• The cat’s tail was very long. (the tail belongs to the cat)
   • The boy’s bicycle was leaning against the wall. (the bicycle belongs to
      the boy)
   • Helen’s computer was switched off. (the computer belongs to Helen)
   • I was late getting to Steve’s birthday party. (the party belonged to
      Steve)

If something belongs to more than one individual, the apostrophe will be
placed after the plural ‘s’, like this:
    • The girls’ skirts were rather short. (the skirts belonging to several girls)
    • The dogs’ tails wagged. (the tails belonging to several dogs)
    • The Smiths’ house was on the market. (the house belonging to the
       Smith family).

If the ‘owner’ is already pluralised, such as in the examples below, the
apostrophe is placed like this:
     • The children’s paintings were very good. (the paintings belonging to
        several children, ‘children’ already being plural)
     • The women’s group met every Monday night. (‘women’ is already a
        plural)

Missing letters (contractions)
Apostrophes are also used to denote missing letters, such as:
   • We didn’t get there in time. (did not)
   • He hasn’t been there before. (has not)
   • It really isn’t necessary. (is not)
   • The shop won’t be open this early. (will not).
   • I don’t know why, but I haven’t been invited. (do not, have not)
   • He’d been waiting all day for the phone to ring. (he had)
   • Julie said she’d meet us at the cinema after work. (she would)
Note that you should not use contractions or shortened versions like this in
academic writing or in job applications. Always use the full words.
Its / it’s
This is the exception to the rule, and the only instance where an apostrophe
isn’t used to show possession of something. You do use an apostrophe,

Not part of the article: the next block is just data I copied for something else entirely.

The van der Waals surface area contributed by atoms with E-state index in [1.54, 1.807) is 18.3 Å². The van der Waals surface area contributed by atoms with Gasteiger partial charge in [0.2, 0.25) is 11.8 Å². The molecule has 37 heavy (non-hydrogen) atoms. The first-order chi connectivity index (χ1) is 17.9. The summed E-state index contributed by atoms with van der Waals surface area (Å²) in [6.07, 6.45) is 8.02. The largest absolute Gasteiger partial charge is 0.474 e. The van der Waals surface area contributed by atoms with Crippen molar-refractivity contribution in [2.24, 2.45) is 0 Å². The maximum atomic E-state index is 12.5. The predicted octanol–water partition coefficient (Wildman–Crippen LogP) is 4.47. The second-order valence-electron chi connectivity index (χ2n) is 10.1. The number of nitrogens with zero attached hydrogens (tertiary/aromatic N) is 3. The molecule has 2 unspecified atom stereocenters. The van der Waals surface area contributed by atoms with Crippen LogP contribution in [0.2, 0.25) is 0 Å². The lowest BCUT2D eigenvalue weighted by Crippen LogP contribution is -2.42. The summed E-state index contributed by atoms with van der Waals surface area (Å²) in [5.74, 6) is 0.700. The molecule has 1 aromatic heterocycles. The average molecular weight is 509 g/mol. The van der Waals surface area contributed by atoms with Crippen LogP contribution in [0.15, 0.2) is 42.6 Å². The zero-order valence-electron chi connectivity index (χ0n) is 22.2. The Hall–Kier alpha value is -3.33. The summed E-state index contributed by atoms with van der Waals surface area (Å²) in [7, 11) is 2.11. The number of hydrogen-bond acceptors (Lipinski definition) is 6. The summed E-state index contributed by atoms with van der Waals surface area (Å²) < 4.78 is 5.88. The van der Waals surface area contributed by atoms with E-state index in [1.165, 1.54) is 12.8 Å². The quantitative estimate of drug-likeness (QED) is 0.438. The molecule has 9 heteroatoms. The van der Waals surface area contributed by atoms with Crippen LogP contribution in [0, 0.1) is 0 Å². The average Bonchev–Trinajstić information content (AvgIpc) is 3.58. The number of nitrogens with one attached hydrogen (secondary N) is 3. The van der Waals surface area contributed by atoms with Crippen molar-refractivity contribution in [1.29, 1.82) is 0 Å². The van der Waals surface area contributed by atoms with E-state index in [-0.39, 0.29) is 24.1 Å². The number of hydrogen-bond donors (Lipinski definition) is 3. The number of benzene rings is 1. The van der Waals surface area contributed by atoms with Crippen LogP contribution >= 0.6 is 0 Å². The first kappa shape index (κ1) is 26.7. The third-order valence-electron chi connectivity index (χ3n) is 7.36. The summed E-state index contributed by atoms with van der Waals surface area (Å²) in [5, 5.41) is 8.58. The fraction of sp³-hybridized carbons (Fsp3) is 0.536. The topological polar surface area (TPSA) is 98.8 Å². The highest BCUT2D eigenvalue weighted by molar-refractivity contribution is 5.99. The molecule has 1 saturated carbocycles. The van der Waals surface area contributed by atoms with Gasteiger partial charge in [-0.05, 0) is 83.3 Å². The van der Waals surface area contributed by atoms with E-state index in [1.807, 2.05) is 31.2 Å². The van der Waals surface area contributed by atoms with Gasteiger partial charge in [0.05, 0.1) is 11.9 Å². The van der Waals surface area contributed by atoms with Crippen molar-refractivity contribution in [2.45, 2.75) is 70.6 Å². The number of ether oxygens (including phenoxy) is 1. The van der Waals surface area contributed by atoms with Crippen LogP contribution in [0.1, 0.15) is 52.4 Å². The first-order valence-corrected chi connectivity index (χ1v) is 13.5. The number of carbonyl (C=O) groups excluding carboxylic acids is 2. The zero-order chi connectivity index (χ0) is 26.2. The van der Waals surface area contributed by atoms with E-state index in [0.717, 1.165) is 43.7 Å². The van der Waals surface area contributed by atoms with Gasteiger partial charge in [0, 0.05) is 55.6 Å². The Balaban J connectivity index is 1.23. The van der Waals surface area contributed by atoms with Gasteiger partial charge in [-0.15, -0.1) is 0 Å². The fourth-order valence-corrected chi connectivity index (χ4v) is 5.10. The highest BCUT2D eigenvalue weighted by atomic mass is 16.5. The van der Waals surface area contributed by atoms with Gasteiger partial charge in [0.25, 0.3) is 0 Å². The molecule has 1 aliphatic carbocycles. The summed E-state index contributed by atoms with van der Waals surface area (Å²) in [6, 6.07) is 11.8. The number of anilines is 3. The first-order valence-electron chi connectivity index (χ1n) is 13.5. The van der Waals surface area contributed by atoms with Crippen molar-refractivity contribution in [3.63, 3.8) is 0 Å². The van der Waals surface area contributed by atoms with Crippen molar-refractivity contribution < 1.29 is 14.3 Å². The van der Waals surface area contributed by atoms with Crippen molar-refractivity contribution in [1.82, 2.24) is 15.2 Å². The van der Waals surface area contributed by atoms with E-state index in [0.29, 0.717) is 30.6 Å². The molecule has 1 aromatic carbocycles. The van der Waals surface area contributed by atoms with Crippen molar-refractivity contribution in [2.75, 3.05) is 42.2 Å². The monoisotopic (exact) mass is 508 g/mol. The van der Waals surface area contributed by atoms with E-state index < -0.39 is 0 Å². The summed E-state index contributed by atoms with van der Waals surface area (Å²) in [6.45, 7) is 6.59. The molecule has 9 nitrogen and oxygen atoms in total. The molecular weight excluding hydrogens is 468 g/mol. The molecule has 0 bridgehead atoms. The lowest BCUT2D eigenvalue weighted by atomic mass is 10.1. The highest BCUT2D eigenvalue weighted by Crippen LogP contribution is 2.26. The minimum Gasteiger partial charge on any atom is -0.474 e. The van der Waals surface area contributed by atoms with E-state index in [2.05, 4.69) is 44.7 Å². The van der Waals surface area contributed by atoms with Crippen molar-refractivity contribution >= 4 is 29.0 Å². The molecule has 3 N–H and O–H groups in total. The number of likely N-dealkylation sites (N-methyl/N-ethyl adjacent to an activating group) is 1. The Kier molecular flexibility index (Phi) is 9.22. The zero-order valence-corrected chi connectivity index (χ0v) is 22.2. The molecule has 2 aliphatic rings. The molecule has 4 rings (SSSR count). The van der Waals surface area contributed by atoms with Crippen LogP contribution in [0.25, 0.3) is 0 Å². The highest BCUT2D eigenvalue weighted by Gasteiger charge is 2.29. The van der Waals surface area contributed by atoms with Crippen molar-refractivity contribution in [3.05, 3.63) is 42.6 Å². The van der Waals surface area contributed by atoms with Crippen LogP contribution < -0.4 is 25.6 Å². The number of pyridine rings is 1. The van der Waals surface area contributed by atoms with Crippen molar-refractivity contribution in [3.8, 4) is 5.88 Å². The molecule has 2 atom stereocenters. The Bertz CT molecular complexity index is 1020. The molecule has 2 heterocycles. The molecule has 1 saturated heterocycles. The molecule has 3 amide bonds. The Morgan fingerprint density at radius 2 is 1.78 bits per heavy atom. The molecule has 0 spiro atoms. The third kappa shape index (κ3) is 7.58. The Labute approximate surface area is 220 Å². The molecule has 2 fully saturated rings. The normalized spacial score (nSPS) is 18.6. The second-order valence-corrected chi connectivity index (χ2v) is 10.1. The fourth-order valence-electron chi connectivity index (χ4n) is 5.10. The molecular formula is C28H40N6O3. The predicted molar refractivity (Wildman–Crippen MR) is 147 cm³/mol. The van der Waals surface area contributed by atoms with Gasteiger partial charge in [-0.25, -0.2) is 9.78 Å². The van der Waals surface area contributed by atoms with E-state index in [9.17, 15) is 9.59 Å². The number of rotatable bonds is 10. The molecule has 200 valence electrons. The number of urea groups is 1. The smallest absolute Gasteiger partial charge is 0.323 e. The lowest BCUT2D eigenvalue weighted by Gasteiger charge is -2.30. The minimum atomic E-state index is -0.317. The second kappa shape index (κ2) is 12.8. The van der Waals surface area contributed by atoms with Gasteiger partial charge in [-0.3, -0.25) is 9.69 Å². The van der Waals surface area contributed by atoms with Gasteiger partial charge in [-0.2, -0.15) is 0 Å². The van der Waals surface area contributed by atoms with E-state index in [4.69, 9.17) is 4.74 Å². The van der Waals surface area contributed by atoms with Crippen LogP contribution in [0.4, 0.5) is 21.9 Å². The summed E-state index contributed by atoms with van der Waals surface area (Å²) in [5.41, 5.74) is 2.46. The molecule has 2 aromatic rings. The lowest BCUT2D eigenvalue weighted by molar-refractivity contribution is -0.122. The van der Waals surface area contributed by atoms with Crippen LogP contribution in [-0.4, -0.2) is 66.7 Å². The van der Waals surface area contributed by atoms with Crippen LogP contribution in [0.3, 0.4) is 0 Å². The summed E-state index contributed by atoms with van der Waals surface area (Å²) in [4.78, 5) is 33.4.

however, to show missing letters.
    • The dog wagged its tail. (the tail belongs to the dog)
    • I sat in the car and revved its engine. (the engine belongs to the car)
    • It’s really warm outside today. (contraction / short form of ‘it is’)
    • I can’t believe it’s Friday already. (short form of ‘it is’)


Common errors with apostrophes
The most common error is the insertion of an apostrophe in a plural. For
example:
   • Carrot’s and pea’s (the correct form is: carrots and peas)
   • In the 1980’s (this does not need an apostrophe, as it is a plural: in the
     nineteen eighties. The correct form is: 1980s)
   • I handed CV’s in to three companies. (again, this does not need an
     apostrophe as it is a plural. The correct way of writing this is: I handed
     CVs in to three companies)
   • I have eight GCSE’s (the correct version is: I have eight GCSEs).

Another common error is to miss apostrophes out entirely:
  • I borrowed Claires hat for the wedding. (Should be: I borrowed
      Claire’s hat for the wedding)
  • I wont be going out tonight, Ive got to finish my essay. (Should be: I
      won’t be going out tonight, I’ve got to finish my essay)


And finally…

Don’t forget to use your computer’s spellchecker (accessed by pressing the
F7 key in Word documents). This is a useful tool which picks up spelling and
grammatical errors. However, it won’t find everything, and is not a substitute
for proof reading your assignment or job application. For example, look at the
sentence below:

I attended the pear teaching session.

The writer means to say, “I attended the peer teaching session”. However, as
‘pear’ is a real word, the computer is unable to pick this error up. So, if you
have used the incorrect word, but it is still an actual word, spellchecker won’t
be able to help you. It cannot understand the words themselves or the context
in which you are using them. You must proof read your work!

If you struggle with spelling and grammar, you might find the factsheets
and self-tests on the BBC’s Skillswise website useful. Visit
www.bbc.co.uk/skillswise for more information.